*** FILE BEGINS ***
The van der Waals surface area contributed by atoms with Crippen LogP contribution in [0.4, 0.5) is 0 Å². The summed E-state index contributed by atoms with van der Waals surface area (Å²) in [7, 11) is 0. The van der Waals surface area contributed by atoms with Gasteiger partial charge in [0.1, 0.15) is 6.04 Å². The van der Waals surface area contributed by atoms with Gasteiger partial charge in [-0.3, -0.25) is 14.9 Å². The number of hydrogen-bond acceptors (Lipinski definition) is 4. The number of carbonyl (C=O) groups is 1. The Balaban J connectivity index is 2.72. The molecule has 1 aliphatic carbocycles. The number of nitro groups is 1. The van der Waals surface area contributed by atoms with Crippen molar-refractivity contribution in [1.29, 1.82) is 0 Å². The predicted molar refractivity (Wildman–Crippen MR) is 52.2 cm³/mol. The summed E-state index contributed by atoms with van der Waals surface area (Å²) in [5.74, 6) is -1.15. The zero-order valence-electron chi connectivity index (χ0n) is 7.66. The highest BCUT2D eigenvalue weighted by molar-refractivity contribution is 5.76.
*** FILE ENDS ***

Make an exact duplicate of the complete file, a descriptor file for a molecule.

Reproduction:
The van der Waals surface area contributed by atoms with Crippen LogP contribution in [0.4, 0.5) is 0 Å². The summed E-state index contributed by atoms with van der Waals surface area (Å²) in [7, 11) is 0. The van der Waals surface area contributed by atoms with Gasteiger partial charge in [0.1, 0.15) is 6.04 Å². The van der Waals surface area contributed by atoms with Gasteiger partial charge in [-0.3, -0.25) is 14.9 Å². The number of hydrogen-bond acceptors (Lipinski definition) is 4. The number of carbonyl (C=O) groups is 1. The Balaban J connectivity index is 2.72. The molecule has 1 aliphatic carbocycles. The number of nitro groups is 1. The van der Waals surface area contributed by atoms with Crippen molar-refractivity contribution in [1.29, 1.82) is 0 Å². The predicted molar refractivity (Wildman–Crippen MR) is 52.2 cm³/mol. The summed E-state index contributed by atoms with van der Waals surface area (Å²) in [5.74, 6) is -1.15. The zero-order valence-electron chi connectivity index (χ0n) is 7.66. The highest BCUT2D eigenvalue weighted by molar-refractivity contribution is 5.76.